Apr 06, 2011 Letters
Late last year, the British Government announced a major budget cut in higher education, as part of its overall spending review arising from the international financial meltdown. The British Government expects to cut its budget to universities by 40 per cent for the next four years from £7.1 billion to £4.2 billion.
Mathematics, engineering, science, and technology, deemed as prioritized courses, will continue to receive appropriate teaching funds; this will not be the case for humanities and social sciences. The preceding Labor Government, too, had a proposal of £600 million in higher education budget cut for a shorter time period. I should also add that the Obama Administration in its 2012 budget earmarked a higher education budget cut of US$89 billion over a 10-year period.
Amid this financial turbulence, Phil Batey (Times Higher Education) noted in Britain the quick spate of dismissals/resignations of several Vice Chancellors/Rector in a mere few months in 2009 – Martin Everett of the University of East London, Sir Roy Anderson of Imperial College, University of London, Simon Lee of Leeds Metropolitan University, and Malcolm Gillies of the City University, London.
These resignations/dismissals of Vice Chancellors/Rector are about governance and accountability concerns. In the Guardian of Britain, Professor Roger Brown recently noted that these governance concerns pertaining to the Vice Chancellor have to do with monitoring and interpreting data on the university’s performance; limited oversight and control over the Vice Chancellor as Chief Executive; not adequately engaging academic staff; and not successful in engaging external stakeholders.
Lord Browne’s Report (2010) on Securing a Sustainable Future for Higher Education in the United Kingdom addressed these governance concerns some. The Report recommended, among other things, the establishment of baseline standards of quality, and that students obtain quality information in the choice of courses.
When standards and quality are in good standing, then, indisputably, university stakeholders feel a pride and a holy satisfaction in being a part of the institution. These standards and quality would refer to the academic infrastructure and some of its key pieces: frameworks for higher education
qualifications, code of practice, subject benchmark statements, and programme specifications, among others.
Absence of standards and quality will result in absence of national and international credibility; and without appropriate standards and quality, the institution will be shortchanging a nation’s students in the pursuit of national development.
In this day and age, Governments are instituting budget cutbacks in higher education. Furthermore, budget cuts now are becoming the standard feature in higher education in most developing countries.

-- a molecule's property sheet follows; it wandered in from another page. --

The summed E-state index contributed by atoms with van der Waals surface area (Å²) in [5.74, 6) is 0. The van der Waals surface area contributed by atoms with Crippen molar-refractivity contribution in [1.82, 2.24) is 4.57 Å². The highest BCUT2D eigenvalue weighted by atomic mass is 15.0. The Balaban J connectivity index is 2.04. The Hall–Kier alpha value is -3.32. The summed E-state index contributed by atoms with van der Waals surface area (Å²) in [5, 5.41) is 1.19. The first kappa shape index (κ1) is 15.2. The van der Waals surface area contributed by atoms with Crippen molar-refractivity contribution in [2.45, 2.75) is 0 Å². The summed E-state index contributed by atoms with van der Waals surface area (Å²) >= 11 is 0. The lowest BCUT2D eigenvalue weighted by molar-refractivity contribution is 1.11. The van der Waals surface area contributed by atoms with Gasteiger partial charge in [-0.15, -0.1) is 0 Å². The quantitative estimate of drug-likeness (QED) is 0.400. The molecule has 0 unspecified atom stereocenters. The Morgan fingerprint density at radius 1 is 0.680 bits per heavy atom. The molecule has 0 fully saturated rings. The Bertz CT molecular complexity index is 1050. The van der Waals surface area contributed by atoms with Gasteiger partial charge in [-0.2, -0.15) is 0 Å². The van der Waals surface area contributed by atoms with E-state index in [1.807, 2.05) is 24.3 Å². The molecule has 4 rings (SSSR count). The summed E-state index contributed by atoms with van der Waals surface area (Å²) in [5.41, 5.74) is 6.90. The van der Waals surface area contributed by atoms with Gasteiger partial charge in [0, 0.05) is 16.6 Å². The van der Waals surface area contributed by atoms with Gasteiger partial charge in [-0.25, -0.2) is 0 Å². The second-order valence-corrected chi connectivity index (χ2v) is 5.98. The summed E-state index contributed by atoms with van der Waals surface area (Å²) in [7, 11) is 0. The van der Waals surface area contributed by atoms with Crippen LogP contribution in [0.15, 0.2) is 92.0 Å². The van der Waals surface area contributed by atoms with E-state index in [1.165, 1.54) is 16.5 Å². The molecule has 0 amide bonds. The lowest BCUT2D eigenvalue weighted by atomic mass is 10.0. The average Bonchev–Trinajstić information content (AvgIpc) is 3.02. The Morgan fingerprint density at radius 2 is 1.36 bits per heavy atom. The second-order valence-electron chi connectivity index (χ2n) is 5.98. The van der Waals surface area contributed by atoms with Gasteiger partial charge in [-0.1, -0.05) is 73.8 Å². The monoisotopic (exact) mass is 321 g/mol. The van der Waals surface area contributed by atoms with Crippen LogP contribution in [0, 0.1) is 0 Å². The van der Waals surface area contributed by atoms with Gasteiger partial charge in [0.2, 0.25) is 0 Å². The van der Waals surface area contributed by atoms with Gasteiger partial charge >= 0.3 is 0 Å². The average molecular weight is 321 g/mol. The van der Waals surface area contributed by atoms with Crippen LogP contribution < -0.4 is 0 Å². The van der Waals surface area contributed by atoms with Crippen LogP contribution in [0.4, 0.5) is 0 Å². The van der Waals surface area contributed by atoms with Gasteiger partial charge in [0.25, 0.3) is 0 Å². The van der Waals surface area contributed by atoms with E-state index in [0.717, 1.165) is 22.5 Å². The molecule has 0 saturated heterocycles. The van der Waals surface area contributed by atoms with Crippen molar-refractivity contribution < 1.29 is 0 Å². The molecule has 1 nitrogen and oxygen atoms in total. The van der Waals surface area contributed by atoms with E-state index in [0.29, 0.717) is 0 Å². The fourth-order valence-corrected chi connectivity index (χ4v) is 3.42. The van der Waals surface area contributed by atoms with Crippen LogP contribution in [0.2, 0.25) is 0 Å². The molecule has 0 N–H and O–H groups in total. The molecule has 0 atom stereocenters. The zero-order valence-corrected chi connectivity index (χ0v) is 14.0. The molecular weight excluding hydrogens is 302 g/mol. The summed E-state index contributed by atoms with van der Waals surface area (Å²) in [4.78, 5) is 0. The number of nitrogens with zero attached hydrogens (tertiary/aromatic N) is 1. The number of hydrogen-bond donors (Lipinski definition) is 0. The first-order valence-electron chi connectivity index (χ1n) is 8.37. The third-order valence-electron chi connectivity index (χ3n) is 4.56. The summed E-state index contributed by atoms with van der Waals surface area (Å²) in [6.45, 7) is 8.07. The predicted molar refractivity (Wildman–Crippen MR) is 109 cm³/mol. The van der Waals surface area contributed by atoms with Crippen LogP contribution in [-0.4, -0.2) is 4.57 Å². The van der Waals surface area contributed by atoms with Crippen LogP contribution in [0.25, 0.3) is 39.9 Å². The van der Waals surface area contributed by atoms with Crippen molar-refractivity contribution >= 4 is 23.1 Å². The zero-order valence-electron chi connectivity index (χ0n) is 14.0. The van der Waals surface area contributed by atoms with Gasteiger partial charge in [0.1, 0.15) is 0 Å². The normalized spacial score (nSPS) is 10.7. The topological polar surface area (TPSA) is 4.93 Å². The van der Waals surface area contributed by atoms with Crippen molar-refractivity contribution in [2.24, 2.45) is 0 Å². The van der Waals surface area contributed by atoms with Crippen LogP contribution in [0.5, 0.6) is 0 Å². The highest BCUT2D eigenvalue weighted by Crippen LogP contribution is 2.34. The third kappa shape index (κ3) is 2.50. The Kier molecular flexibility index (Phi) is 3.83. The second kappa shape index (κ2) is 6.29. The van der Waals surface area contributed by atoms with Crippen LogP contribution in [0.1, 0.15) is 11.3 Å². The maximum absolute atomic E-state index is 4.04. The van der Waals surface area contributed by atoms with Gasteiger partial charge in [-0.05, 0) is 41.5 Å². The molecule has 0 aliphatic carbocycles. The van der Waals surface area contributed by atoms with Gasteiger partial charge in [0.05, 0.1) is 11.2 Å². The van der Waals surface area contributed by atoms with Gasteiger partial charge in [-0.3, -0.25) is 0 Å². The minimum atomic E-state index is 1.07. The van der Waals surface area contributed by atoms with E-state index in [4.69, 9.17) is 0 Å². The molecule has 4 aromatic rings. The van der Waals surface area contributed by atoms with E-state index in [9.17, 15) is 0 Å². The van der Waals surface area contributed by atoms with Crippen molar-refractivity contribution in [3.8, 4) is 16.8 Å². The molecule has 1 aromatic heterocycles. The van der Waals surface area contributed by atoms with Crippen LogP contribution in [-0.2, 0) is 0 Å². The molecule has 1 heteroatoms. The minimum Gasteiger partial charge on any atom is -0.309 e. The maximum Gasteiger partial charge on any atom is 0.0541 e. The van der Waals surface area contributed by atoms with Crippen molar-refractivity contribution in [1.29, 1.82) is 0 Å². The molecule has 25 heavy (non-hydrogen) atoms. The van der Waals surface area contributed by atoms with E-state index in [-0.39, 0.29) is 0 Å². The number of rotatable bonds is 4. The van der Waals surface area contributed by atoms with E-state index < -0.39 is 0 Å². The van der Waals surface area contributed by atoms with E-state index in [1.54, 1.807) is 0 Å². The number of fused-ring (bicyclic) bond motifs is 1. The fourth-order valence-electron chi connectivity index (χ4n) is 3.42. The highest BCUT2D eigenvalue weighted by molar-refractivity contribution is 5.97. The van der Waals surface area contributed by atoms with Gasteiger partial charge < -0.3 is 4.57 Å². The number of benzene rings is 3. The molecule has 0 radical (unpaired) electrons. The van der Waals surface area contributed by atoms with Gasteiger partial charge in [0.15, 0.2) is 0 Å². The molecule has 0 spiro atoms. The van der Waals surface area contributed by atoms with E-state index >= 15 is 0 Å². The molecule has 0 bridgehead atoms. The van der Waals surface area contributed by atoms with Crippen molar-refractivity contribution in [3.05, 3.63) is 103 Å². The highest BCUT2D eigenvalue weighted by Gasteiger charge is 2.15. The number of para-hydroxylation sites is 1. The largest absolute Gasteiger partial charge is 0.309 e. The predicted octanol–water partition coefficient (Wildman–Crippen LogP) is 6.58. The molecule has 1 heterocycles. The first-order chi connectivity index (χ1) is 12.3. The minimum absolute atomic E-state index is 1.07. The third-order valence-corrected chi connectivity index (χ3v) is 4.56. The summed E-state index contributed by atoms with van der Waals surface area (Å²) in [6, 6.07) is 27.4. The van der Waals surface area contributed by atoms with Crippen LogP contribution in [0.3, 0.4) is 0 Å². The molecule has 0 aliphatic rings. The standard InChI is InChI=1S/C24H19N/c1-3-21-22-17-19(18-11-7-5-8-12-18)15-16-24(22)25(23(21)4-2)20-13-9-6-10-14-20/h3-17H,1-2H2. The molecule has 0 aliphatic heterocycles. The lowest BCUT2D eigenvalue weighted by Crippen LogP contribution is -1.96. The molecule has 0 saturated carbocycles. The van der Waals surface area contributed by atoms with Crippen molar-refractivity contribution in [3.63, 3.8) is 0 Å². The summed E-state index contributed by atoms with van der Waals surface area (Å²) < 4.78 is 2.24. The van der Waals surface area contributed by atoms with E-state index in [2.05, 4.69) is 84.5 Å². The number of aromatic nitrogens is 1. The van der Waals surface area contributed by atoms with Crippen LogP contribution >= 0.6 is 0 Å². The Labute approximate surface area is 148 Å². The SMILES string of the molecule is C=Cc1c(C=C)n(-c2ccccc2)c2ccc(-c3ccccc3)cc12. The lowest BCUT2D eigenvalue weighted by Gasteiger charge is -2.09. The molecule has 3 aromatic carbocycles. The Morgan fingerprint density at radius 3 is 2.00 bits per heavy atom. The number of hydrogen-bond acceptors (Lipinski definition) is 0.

And people want increasing efficiencies, greater accountability, and increased sensitivity to stakeholder demands. Clearly, higher education is now operating within the market dynamics of a consumer-driven economy.
In addition, the World Bank and UNESCO organized a Task Force of experts from 13 countries to appraise the future of higher education in poor countries. This World Bank/UNESCO Report ‘Higher Education in Developing Countries: Peril and Promise’ concluded that “without more and better higher education, developing countries will find it increasingly difficult to benefit from the global knowledge-based economy.”
And it was clear in the Report that universities in poor countries contribute modestly to national development. Clearly, internationally-acceptable standards and quality are critical for any university’s progressive development.
The Browne Report explained that families should not be burdened with upfront costs for education; this recommendation would ensure that students, especially those from working-class families, are not denied access to higher education because of cost; the government will provide loans to students to access higher education.
Students will use their loans to pay fees, etc.; and they do not have to repay until they graduate and are earning something in the vicinity of £21,000 per year. Universities now have the green light to increase fees, but there is a cap on the increase.
A huge part of the higher education budget cuts from £7.1 billion to £4.2 billion in Britain involves the replacement of government’s teaching grants to universities with these student loans. Minister of State for Universities and Science David Willetts believes that this approach will provide a huge saving in spending and provide reforms to the university’s financial system at the same time; which student preferences for courses will influence vis-à-vis student fees. In this way, students will become the funders of universities in Britain.
Universities can replace this loss of government’s teaching funding grant through attracting more students to their courses. Willets noted that the advantages of this reform model are that there will be no hefty cutback in the unit of resource per student, and no decline in student numbers. The Cameron Coalition Government approved the Browne Report.
The Browne Report reinforces the notion that considerations of university reform and finance must happen conjunctively, as the Anderson Report of 1960, the Lionel Robbins’ Report of 1963, and the Ron Dearing’s report of 1997, indicated. Far too often, we speak to these two concerns separately. And in era of budget cutbacks, efficiencies become the norm in governance theory and practice.
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